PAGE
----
Fault lines within nationalism remain over Ardoyne
THE agreement ending the stand-off at Twaddell comes after one of the most peaceful marching seasons in recent years.
Whether it becomes a template for disputes in other areas remains to be seen.
While nationalists and loyal orders have reached accords in the past, Derry being an obvious example, it is rare for local agreements to travel.
The collapse of a similar deal at Ardoyne before the Twelfth resulted in no recriminations between those involved in talks, sparking optimism in some quarters that the issues could still be settled.
Those involved in the negotiations will hope this is a significant step towards finding a permanent resolution to the long-running dispute.
While differences within unionism that resulted in the previous deal's failure now appear to have been resolved, fault lines within nationalism remain.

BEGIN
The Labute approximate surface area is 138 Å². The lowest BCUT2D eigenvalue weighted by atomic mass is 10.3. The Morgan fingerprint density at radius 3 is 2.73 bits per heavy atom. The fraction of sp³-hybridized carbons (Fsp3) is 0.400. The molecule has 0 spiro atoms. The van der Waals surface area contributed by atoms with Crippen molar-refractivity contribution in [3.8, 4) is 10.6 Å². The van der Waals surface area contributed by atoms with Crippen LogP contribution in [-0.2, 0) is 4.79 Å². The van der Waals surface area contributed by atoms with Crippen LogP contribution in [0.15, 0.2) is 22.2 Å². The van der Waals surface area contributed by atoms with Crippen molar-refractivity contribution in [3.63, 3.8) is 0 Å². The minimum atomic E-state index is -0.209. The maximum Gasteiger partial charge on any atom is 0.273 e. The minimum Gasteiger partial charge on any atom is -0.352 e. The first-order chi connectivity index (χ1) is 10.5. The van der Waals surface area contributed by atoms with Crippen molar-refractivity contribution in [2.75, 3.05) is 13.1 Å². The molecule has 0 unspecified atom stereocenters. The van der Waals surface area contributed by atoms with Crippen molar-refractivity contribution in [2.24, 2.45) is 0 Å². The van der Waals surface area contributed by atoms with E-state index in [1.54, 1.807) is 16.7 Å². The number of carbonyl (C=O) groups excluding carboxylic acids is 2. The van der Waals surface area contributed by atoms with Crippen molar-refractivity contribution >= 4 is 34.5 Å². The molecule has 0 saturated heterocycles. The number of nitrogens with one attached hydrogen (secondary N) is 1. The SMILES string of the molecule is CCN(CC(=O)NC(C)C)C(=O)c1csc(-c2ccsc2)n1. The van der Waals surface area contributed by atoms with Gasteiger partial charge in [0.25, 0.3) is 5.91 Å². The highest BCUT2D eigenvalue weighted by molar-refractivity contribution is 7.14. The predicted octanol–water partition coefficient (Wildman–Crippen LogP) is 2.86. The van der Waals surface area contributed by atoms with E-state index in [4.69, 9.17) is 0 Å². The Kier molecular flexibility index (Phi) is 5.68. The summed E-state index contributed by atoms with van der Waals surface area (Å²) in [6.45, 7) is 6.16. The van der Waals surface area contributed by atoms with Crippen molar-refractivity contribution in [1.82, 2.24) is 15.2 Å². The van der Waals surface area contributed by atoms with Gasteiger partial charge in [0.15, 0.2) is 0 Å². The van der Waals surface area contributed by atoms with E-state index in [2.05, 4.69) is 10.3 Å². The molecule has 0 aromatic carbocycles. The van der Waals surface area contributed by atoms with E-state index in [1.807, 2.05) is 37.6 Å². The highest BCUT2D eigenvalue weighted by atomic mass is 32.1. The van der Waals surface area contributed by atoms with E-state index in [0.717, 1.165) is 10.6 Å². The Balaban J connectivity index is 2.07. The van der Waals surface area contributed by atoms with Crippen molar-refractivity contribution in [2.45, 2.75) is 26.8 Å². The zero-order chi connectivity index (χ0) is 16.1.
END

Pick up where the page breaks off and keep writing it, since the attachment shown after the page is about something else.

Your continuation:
The agreement has been reached between members of the Orange Order and Crumlin and Ardoyne Residents’ Association, linked in the past with Sinn Fein, but is opposed by another campaign group, the Greater Ardoyne Residents’ Collective (Garc) - which was not consulted during negotiations.
Other than state its opposition, Garc has yet to show its hand and is unlikely to do so until the Parades Commission has been notified about next Saturday’s planned march.
In the past the group has organised well attended protests against loyal order parades and may well opt for this course of action again.
The deal, reached with the help of Rev Harold Good and Jim Roddy, has also yet to be rubber stamped by the Parades Commission, although it is unlikely it will make any decision that runs contrary to the current consensus.
However, for some Ardoyne residents there are sure to be several sticking points.
Orange Order promises of a “moratorium” rather than a permanent end to the return march through Ardoyne and the establishment of a process that could allow future return parades may yet be an issue for some nationalists.